Approximately 50 per cent of people with type 1 diabetes in England are using wearable glucose monitors.
That is according to the findings of the latest National Diabetes Audit, which looked at the national trends of the condition between January 2021 and March 2022.
According to the results, diabetes technology was used less by those in the most deprived groups and in ethnic minorities, despite wearable glucose monitoring devices reducing glucose levels.
Glucose control in people with type 1 diabetes in England and Wales improved from 28 per cent meeting HbA1c targets in 2019 to 33 per cent meeting them in 2022, the audit has reported.
In addition, the findings have revealed that 30 per cent of people with type 1 diabetes did not attend specialist care in 2021-22 and were less likely to receive annual checks or achieve treatment targets as recommended by NICE.
Key recommendations outlined in the audit include:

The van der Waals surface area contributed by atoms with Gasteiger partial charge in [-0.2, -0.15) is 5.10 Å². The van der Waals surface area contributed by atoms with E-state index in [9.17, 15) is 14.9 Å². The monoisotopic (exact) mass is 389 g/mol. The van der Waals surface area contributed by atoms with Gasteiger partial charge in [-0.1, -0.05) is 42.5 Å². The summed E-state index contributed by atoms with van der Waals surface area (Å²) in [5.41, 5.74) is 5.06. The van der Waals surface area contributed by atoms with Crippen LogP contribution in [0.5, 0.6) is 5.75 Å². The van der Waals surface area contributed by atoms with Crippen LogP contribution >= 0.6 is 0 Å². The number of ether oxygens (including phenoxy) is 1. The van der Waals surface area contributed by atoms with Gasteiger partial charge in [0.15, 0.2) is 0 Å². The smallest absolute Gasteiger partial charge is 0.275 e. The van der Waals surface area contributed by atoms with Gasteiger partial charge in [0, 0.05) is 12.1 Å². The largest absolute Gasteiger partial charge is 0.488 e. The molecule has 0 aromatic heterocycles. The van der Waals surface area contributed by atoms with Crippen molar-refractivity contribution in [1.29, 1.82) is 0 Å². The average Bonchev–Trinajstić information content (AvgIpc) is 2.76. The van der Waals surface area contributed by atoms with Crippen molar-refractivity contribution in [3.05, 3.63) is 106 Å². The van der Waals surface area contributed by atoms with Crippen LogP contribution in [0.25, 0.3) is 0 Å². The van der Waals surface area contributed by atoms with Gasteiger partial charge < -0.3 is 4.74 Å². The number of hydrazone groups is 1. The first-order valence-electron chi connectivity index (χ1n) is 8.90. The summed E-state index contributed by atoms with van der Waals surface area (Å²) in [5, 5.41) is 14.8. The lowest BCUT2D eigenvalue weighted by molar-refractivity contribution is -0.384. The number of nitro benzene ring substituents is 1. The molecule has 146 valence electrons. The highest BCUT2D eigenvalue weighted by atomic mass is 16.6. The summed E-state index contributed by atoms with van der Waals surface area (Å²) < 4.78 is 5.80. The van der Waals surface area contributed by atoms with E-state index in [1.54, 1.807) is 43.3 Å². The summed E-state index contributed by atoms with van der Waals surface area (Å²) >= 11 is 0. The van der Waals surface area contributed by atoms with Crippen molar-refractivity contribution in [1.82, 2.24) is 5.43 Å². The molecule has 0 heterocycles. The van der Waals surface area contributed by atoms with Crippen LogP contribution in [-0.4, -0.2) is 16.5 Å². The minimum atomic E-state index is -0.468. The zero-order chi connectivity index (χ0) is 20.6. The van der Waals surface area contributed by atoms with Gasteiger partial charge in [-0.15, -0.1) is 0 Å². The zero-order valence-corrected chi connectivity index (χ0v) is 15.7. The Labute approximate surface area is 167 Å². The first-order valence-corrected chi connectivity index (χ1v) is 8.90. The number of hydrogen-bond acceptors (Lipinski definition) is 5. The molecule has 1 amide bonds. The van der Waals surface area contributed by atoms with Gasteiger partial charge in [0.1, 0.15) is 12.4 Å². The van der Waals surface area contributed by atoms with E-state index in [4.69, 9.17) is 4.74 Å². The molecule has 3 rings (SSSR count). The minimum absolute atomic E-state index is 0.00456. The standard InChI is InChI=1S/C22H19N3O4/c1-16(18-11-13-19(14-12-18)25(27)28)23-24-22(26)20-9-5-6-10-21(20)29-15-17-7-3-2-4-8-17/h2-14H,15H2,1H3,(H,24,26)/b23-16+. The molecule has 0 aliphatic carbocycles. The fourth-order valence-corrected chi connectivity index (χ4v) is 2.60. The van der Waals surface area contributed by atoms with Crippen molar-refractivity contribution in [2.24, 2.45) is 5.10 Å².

Commissioners of care should ensure that type 1 diabetes services have the capacity and capability to support all those who can benefit from appropriate glucose technologies and return blood pressure management to pre-pandemic levels. Improve glucose lowering using culturally appropriate dietary support, glucose monitoring and intensive insulin therapy to reduce the adverse trend of serious adverse pregnancy outcomes in women with early-onset type 2 diabetes.
In England, commissioners of care should ensure that their providers of type 1 diabetes care embed principles of Core20PLUS5 in delivery of access to diabetes technology. In Wales, local health boards should support their providers of type 1 diabetes care to reduce apparent inequalities in use of insulin pumps.
Commissioners of care should ensure that everyone with type 1 diabetes has access to a specialist service.
To read the audit, click here.